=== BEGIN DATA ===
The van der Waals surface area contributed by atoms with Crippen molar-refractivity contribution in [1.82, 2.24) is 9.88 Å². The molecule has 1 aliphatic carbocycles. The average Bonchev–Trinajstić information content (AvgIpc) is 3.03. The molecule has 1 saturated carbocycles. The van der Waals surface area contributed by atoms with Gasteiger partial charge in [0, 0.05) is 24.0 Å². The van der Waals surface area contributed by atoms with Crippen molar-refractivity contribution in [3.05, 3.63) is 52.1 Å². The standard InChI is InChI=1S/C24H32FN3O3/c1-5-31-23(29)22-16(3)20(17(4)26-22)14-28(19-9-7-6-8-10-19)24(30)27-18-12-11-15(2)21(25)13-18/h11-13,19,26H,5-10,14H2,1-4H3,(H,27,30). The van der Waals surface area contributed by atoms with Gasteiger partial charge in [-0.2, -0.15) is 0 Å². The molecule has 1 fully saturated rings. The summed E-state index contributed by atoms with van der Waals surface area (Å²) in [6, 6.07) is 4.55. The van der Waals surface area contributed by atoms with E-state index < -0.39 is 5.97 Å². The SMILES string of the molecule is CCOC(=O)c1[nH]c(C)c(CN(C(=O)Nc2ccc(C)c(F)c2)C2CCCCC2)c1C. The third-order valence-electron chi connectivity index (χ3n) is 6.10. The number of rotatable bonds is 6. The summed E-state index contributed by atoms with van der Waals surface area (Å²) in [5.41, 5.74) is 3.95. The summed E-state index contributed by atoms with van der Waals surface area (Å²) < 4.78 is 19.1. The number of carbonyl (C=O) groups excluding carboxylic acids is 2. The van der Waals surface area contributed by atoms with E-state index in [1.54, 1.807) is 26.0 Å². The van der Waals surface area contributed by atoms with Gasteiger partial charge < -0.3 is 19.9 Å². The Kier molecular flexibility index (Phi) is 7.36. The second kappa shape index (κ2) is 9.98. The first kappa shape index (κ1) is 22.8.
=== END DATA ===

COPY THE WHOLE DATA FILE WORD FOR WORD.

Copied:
The van der Waals surface area contributed by atoms with Crippen molar-refractivity contribution in [1.82, 2.24) is 9.88 Å². The molecule has 1 aliphatic carbocycles. The average Bonchev–Trinajstić information content (AvgIpc) is 3.03. The molecule has 1 saturated carbocycles. The van der Waals surface area contributed by atoms with Gasteiger partial charge in [0, 0.05) is 24.0 Å². The van der Waals surface area contributed by atoms with Crippen molar-refractivity contribution in [3.05, 3.63) is 52.1 Å². The standard InChI is InChI=1S/C24H32FN3O3/c1-5-31-23(29)22-16(3)20(17(4)26-22)14-28(19-9-7-6-8-10-19)24(30)27-18-12-11-15(2)21(25)13-18/h11-13,19,26H,5-10,14H2,1-4H3,(H,27,30). The van der Waals surface area contributed by atoms with Gasteiger partial charge in [-0.2, -0.15) is 0 Å². The molecule has 1 fully saturated rings. The summed E-state index contributed by atoms with van der Waals surface area (Å²) in [6, 6.07) is 4.55. The van der Waals surface area contributed by atoms with E-state index < -0.39 is 5.97 Å². The SMILES string of the molecule is CCOC(=O)c1[nH]c(C)c(CN(C(=O)Nc2ccc(C)c(F)c2)C2CCCCC2)c1C. The third-order valence-electron chi connectivity index (χ3n) is 6.10. The number of rotatable bonds is 6. The summed E-state index contributed by atoms with van der Waals surface area (Å²) in [5.41, 5.74) is 3.95. The summed E-state index contributed by atoms with van der Waals surface area (Å²) < 4.78 is 19.1. The number of carbonyl (C=O) groups excluding carboxylic acids is 2. The van der Waals surface area contributed by atoms with E-state index in [1.54, 1.807) is 26.0 Å². The van der Waals surface area contributed by atoms with Gasteiger partial charge < -0.3 is 19.9 Å². The Kier molecular flexibility index (Phi) is 7.36. The second kappa shape index (κ2) is 9.98. The first kappa shape index (κ1) is 22.8.